The anode and cathode surfaces may be connected in either series or parallel, as shown in FIGS. 4A and B. A series circuit increases the voltage delivered by the fuel cell stack, while a parallel circuit increases the current delivered by the cell. Alternatively, as shown in FIG. 3, the circuitry may be provided to connect a single fuel cell in either series or parallel, with a set of switches 40 provided to determine in which configuration the current will run. The switches also enable parts of the stack to be turned off at times of low demand. Similar switches 42 disposed in the circuit controlling resistor 18, will also turn off the heater for the parts of the circuit that are not in operation.
FIG. 3 shows the heater and fuel cell circuits stacked on top of one another. Switches 40 can be arranged to configure the fuel cell in either series or parallel. To connect the fuel cell in series switches 40 a-e should be open. Switches 40 l, n, and p should also be open; the remaining switches should be closed. To connect the fuel cell in parallel, switches 40 f, h, and j should be open; the remaining switches should be closed. The switches can also be controlled to connect only portions of the fuel cell. For example, closing switches 40 k-q will connect the lowermost unit cell of the fuel cell. Further closing switches 40 i and j while opening switch 40 p will connect another unit cell in series. To connect two unit cells in parallel, switches k-q should be closed, along with switches 40 c, e, and i.
 Switches 42 enable resistor 18 to be connected in series. Selected portions of the 30 resistor may be heated by closing and opening the appropriate switches. For example, to heat the lowest pair of resistor elements, switches 42 h-n should be closed. To add another row, switches 42 a-g should be closed. The remaining switches should be open.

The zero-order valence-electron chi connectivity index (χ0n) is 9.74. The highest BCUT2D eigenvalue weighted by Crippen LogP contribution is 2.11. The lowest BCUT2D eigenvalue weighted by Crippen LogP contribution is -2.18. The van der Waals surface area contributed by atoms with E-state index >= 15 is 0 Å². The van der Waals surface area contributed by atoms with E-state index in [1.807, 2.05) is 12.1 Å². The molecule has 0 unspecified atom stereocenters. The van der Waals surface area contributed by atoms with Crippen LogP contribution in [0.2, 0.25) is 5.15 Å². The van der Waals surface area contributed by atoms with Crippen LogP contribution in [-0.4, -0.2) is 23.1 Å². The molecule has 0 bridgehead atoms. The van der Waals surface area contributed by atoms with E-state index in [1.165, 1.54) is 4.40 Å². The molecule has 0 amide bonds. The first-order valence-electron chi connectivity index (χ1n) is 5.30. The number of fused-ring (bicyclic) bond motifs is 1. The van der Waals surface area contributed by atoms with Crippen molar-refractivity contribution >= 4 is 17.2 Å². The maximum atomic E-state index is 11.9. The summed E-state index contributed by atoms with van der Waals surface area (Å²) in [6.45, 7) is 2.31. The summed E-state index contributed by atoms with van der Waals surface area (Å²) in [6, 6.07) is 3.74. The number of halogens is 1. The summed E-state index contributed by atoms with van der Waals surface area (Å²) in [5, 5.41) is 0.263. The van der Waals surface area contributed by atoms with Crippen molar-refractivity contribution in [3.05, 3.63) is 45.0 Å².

To add a fourth resistor element into the circuit, switches 42 g-m are closed, while 42 a-f and n are open. One skilled in the art will recognize how to configure the various switches 40 and 42 to turn on and heat specific portions of the fuel cell.
 In one embodiment, an air/fuel mixture is delivered to the fuel cell stacks and water and/or CO2 removed via a manifold 50 shown in FIGS. 5A and B, which are side views perpendicular to one another. The air/fuel mixture is delivered to the stacks through channel 52, and water vapor and other exhaust are removed through channel 54. FIG. 5B shows the manifold closing the trenches 26 between the channels 52 and 54. For portable devices, a replaceable or rechargeable reservoir 56 of fuel may be connected to channel 52. Such a reservoir may include a fuel reformer, depending upon the fuel. Exemplary fuel reformers are well known to those skilled in the art. The exhaust may be released to the environment or collected in a container 58 that may be emptied or removed as needed. Use of a condenser 60 to remove water vapor from the exhaust stream will reduce the amount of gas in such a container.
 In an alternative embodiment, two fuel cells 10 are mounted with the trenches facing one another, as shown in FIG. 5C. Air flows is delivered to the trenches from fuel source 62, which may include a reservoir, reformer, or other fuel conversion or storage devices known to those skilled in the art (FIG. 5D). Container 58 may be disposed at the opposite end of the paired fuel cells to collect the exhaust and may include a condenser 60.
 Other embodiments of the invention will be apparent to those skilled in the art from a consideration of the specification or practice of the invention disclosed herein. It is intended that the specification and examples be considered as exemplary only, with the true scope and spirit of the invention being indicated by the following claims.